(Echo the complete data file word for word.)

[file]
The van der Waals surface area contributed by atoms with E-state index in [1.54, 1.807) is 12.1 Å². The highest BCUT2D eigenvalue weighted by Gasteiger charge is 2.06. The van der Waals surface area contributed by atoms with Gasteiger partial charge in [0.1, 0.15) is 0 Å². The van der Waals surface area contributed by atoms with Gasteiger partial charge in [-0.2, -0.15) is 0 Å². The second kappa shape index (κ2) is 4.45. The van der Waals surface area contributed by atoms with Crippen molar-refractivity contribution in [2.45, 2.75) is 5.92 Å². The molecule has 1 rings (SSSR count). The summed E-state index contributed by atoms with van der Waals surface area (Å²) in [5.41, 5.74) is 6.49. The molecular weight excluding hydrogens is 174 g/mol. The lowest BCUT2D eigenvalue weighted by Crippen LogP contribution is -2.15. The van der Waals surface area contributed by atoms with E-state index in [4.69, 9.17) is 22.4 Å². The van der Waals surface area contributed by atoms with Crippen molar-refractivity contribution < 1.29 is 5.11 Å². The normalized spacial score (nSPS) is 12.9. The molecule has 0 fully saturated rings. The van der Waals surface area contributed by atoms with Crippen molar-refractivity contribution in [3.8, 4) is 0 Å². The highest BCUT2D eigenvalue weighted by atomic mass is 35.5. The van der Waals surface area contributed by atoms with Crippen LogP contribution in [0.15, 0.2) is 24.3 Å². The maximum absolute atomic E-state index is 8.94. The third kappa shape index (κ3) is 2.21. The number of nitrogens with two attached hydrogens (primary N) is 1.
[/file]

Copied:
The van der Waals surface area contributed by atoms with E-state index in [1.54, 1.807) is 12.1 Å². The highest BCUT2D eigenvalue weighted by Gasteiger charge is 2.06. The van der Waals surface area contributed by atoms with Gasteiger partial charge in [0.1, 0.15) is 0 Å². The van der Waals surface area contributed by atoms with Gasteiger partial charge in [-0.2, -0.15) is 0 Å². The second kappa shape index (κ2) is 4.45. The van der Waals surface area contributed by atoms with Crippen molar-refractivity contribution in [2.45, 2.75) is 5.92 Å². The molecule has 1 rings (SSSR count). The summed E-state index contributed by atoms with van der Waals surface area (Å²) in [5.41, 5.74) is 6.49. The molecular weight excluding hydrogens is 174 g/mol. The lowest BCUT2D eigenvalue weighted by Crippen LogP contribution is -2.15. The van der Waals surface area contributed by atoms with E-state index in [4.69, 9.17) is 22.4 Å². The van der Waals surface area contributed by atoms with Crippen molar-refractivity contribution < 1.29 is 5.11 Å². The normalized spacial score (nSPS) is 12.9. The molecule has 0 fully saturated rings. The van der Waals surface area contributed by atoms with Crippen molar-refractivity contribution in [3.8, 4) is 0 Å². The highest BCUT2D eigenvalue weighted by atomic mass is 35.5. The van der Waals surface area contributed by atoms with Crippen LogP contribution in [0.15, 0.2) is 24.3 Å². The maximum absolute atomic E-state index is 8.94. The third kappa shape index (κ3) is 2.21. The number of nitrogens with two attached hydrogens (primary N) is 1.